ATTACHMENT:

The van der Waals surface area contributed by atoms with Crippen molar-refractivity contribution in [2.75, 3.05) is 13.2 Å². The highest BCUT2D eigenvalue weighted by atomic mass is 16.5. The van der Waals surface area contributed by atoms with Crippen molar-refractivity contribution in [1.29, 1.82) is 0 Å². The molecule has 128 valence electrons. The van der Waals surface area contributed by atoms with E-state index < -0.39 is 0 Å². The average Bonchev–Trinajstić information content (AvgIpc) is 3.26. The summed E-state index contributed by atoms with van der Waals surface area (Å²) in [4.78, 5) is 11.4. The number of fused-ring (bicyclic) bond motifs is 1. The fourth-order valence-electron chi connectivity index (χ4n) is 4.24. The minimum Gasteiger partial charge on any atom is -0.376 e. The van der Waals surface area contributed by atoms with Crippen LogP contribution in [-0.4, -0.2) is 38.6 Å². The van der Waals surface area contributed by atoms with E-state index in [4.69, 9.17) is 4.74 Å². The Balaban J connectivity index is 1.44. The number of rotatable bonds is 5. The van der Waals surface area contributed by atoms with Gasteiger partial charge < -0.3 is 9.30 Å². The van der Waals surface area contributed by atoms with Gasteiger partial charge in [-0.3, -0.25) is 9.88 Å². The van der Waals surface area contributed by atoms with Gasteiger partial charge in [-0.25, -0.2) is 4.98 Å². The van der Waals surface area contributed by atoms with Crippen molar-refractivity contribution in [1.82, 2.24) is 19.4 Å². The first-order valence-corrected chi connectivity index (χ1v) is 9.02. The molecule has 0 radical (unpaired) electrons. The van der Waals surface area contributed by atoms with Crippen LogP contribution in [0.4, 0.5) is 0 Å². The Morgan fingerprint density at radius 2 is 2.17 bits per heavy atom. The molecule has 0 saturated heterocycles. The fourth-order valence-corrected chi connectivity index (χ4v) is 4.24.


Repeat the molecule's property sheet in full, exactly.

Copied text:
The van der Waals surface area contributed by atoms with Crippen molar-refractivity contribution in [2.75, 3.05) is 13.2 Å². The highest BCUT2D eigenvalue weighted by atomic mass is 16.5. The van der Waals surface area contributed by atoms with Crippen molar-refractivity contribution in [1.29, 1.82) is 0 Å². The molecule has 128 valence electrons. The van der Waals surface area contributed by atoms with E-state index < -0.39 is 0 Å². The average Bonchev–Trinajstić information content (AvgIpc) is 3.26. The summed E-state index contributed by atoms with van der Waals surface area (Å²) in [4.78, 5) is 11.4. The number of fused-ring (bicyclic) bond motifs is 1. The fourth-order valence-electron chi connectivity index (χ4n) is 4.24. The minimum Gasteiger partial charge on any atom is -0.376 e. The van der Waals surface area contributed by atoms with Crippen LogP contribution in [-0.4, -0.2) is 38.6 Å². The van der Waals surface area contributed by atoms with E-state index in [4.69, 9.17) is 4.74 Å². The Balaban J connectivity index is 1.44. The number of rotatable bonds is 5. The van der Waals surface area contributed by atoms with Gasteiger partial charge < -0.3 is 9.30 Å². The van der Waals surface area contributed by atoms with Gasteiger partial charge in [-0.3, -0.25) is 9.88 Å². The van der Waals surface area contributed by atoms with Gasteiger partial charge in [-0.25, -0.2) is 4.98 Å². The van der Waals surface area contributed by atoms with Crippen molar-refractivity contribution in [1.82, 2.24) is 19.4 Å². The first-order valence-corrected chi connectivity index (χ1v) is 9.02. The molecule has 0 radical (unpaired) electrons. The van der Waals surface area contributed by atoms with Crippen LogP contribution in [0.4, 0.5) is 0 Å². The Morgan fingerprint density at radius 2 is 2.17 bits per heavy atom. The molecule has 0 saturated heterocycles. The fourth-order valence-corrected chi connectivity index (χ4v) is 4.24.